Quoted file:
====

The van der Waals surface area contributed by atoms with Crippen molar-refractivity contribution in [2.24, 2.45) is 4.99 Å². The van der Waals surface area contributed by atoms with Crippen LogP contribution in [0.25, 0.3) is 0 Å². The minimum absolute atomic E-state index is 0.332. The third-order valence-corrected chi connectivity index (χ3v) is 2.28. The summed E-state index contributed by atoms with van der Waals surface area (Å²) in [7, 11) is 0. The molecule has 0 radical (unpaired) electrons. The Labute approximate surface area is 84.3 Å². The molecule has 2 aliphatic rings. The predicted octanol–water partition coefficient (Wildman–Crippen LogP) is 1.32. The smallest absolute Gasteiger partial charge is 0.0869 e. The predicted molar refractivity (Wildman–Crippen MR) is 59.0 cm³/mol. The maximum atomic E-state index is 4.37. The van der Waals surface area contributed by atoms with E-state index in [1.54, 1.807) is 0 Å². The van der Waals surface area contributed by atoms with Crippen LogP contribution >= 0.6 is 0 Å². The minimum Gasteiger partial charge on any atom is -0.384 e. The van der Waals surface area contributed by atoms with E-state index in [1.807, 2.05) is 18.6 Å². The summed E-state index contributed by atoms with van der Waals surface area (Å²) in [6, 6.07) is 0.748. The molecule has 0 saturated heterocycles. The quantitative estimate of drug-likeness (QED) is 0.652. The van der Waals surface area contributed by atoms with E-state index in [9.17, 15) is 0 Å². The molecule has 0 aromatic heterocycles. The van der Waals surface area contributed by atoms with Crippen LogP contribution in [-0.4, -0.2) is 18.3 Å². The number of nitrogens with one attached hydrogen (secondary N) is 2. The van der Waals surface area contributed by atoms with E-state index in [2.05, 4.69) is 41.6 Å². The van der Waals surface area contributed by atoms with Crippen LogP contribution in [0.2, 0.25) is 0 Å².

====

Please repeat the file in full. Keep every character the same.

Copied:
The van der Waals surface area contributed by atoms with Crippen molar-refractivity contribution in [2.24, 2.45) is 4.99 Å². The van der Waals surface area contributed by atoms with Crippen LogP contribution in [0.25, 0.3) is 0 Å². The minimum absolute atomic E-state index is 0.332. The third-order valence-corrected chi connectivity index (χ3v) is 2.28. The summed E-state index contributed by atoms with van der Waals surface area (Å²) in [7, 11) is 0. The molecule has 0 radical (unpaired) electrons. The Labute approximate surface area is 84.3 Å². The molecule has 2 aliphatic rings. The predicted octanol–water partition coefficient (Wildman–Crippen LogP) is 1.32. The smallest absolute Gasteiger partial charge is 0.0869 e. The predicted molar refractivity (Wildman–Crippen MR) is 59.0 cm³/mol. The maximum atomic E-state index is 4.37. The van der Waals surface area contributed by atoms with E-state index in [1.54, 1.807) is 0 Å². The van der Waals surface area contributed by atoms with Crippen LogP contribution >= 0.6 is 0 Å². The minimum Gasteiger partial charge on any atom is -0.384 e. The van der Waals surface area contributed by atoms with E-state index in [1.807, 2.05) is 18.6 Å². The summed E-state index contributed by atoms with van der Waals surface area (Å²) in [6, 6.07) is 0.748. The molecule has 0 saturated heterocycles. The quantitative estimate of drug-likeness (QED) is 0.652. The van der Waals surface area contributed by atoms with E-state index in [9.17, 15) is 0 Å². The molecule has 0 aromatic heterocycles. The van der Waals surface area contributed by atoms with Crippen LogP contribution in [-0.4, -0.2) is 18.3 Å². The number of nitrogens with one attached hydrogen (secondary N) is 2. The van der Waals surface area contributed by atoms with E-state index in [2.05, 4.69) is 41.6 Å². The van der Waals surface area contributed by atoms with Crippen LogP contribution in [0.2, 0.25) is 0 Å².